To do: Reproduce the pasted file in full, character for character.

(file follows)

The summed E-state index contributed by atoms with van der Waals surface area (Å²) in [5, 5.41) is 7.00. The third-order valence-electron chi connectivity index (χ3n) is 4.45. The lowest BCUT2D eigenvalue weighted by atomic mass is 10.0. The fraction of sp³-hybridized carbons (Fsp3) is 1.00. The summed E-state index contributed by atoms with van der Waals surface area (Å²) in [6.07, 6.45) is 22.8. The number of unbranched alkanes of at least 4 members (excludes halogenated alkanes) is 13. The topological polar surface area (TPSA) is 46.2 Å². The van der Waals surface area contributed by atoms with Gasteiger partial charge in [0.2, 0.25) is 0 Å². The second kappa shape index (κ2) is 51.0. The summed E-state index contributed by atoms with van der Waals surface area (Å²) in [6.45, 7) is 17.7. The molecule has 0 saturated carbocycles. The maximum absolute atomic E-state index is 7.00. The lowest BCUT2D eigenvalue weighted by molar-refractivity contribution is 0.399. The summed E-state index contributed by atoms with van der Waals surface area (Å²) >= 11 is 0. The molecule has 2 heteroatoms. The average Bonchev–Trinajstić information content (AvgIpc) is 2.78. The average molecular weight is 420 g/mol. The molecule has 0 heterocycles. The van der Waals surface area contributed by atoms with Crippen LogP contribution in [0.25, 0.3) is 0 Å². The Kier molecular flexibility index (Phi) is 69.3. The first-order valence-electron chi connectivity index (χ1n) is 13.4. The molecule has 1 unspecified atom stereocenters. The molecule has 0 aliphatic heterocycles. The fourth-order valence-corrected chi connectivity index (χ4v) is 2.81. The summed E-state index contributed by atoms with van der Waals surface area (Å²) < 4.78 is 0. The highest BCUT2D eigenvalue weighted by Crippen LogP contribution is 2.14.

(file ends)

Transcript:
The summed E-state index contributed by atoms with van der Waals surface area (Å²) in [5, 5.41) is 7.00. The third-order valence-electron chi connectivity index (χ3n) is 4.45. The lowest BCUT2D eigenvalue weighted by atomic mass is 10.0. The fraction of sp³-hybridized carbons (Fsp3) is 1.00. The summed E-state index contributed by atoms with van der Waals surface area (Å²) in [6.07, 6.45) is 22.8. The number of unbranched alkanes of at least 4 members (excludes halogenated alkanes) is 13. The topological polar surface area (TPSA) is 46.2 Å². The van der Waals surface area contributed by atoms with Gasteiger partial charge in [0.2, 0.25) is 0 Å². The second kappa shape index (κ2) is 51.0. The summed E-state index contributed by atoms with van der Waals surface area (Å²) in [6.45, 7) is 17.7. The molecule has 0 saturated carbocycles. The maximum absolute atomic E-state index is 7.00. The lowest BCUT2D eigenvalue weighted by molar-refractivity contribution is 0.399. The summed E-state index contributed by atoms with van der Waals surface area (Å²) >= 11 is 0. The molecule has 2 heteroatoms. The average Bonchev–Trinajstić information content (AvgIpc) is 2.78. The average molecular weight is 420 g/mol. The molecule has 0 heterocycles. The van der Waals surface area contributed by atoms with Crippen LogP contribution in [0.25, 0.3) is 0 Å². The Kier molecular flexibility index (Phi) is 69.3. The first-order valence-electron chi connectivity index (χ1n) is 13.4. The molecule has 1 unspecified atom stereocenters. The molecule has 0 aliphatic heterocycles. The fourth-order valence-corrected chi connectivity index (χ4v) is 2.81. The summed E-state index contributed by atoms with van der Waals surface area (Å²) < 4.78 is 0. The highest BCUT2D eigenvalue weighted by Crippen LogP contribution is 2.14.